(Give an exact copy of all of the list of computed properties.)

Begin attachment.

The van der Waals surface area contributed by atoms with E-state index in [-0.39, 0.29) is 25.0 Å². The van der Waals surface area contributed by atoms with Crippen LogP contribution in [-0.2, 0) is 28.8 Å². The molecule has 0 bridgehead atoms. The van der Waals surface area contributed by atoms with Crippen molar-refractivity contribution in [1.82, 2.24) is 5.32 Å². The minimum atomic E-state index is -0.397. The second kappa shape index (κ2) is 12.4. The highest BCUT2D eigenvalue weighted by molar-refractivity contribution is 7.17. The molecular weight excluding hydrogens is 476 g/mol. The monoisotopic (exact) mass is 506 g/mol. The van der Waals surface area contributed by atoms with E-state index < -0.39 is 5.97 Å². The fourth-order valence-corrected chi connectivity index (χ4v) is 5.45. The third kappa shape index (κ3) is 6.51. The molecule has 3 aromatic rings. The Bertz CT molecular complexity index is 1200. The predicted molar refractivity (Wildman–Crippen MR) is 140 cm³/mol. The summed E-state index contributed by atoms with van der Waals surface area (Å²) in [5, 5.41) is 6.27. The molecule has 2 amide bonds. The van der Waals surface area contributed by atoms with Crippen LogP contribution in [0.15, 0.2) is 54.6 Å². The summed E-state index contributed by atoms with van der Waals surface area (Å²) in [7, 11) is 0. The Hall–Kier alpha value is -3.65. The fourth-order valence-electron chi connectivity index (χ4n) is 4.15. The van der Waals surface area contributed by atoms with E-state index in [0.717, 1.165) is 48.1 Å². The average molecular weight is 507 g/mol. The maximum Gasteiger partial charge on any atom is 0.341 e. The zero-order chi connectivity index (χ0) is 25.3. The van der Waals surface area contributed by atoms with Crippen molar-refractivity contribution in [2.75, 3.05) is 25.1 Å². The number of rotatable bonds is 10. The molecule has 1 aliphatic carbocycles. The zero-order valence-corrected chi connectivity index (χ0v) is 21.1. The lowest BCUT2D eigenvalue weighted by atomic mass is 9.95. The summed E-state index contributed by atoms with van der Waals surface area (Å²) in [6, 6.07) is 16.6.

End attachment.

The van der Waals surface area contributed by atoms with E-state index in [-0.39, 0.29) is 25.0 Å². The van der Waals surface area contributed by atoms with Crippen LogP contribution in [-0.2, 0) is 28.8 Å². The molecule has 0 bridgehead atoms. The van der Waals surface area contributed by atoms with Crippen molar-refractivity contribution in [1.82, 2.24) is 5.32 Å². The minimum atomic E-state index is -0.397. The second kappa shape index (κ2) is 12.4. The highest BCUT2D eigenvalue weighted by molar-refractivity contribution is 7.17. The molecular weight excluding hydrogens is 476 g/mol. The monoisotopic (exact) mass is 506 g/mol. The van der Waals surface area contributed by atoms with E-state index < -0.39 is 5.97 Å². The fourth-order valence-corrected chi connectivity index (χ4v) is 5.45. The third kappa shape index (κ3) is 6.51. The molecule has 3 aromatic rings. The Bertz CT molecular complexity index is 1200. The predicted molar refractivity (Wildman–Crippen MR) is 140 cm³/mol. The summed E-state index contributed by atoms with van der Waals surface area (Å²) in [5, 5.41) is 6.27. The molecule has 2 amide bonds. The van der Waals surface area contributed by atoms with Crippen LogP contribution in [0.15, 0.2) is 54.6 Å². The summed E-state index contributed by atoms with van der Waals surface area (Å²) in [7, 11) is 0. The Hall–Kier alpha value is -3.65. The fourth-order valence-electron chi connectivity index (χ4n) is 4.15. The van der Waals surface area contributed by atoms with E-state index in [0.717, 1.165) is 48.1 Å². The average molecular weight is 507 g/mol. The maximum Gasteiger partial charge on any atom is 0.341 e. The zero-order chi connectivity index (χ0) is 25.3. The van der Waals surface area contributed by atoms with Crippen molar-refractivity contribution in [2.75, 3.05) is 25.1 Å². The number of rotatable bonds is 10. The molecule has 1 aliphatic carbocycles. The zero-order valence-corrected chi connectivity index (χ0v) is 21.1. The lowest BCUT2D eigenvalue weighted by atomic mass is 9.95. The summed E-state index contributed by atoms with van der Waals surface area (Å²) in [6, 6.07) is 16.6.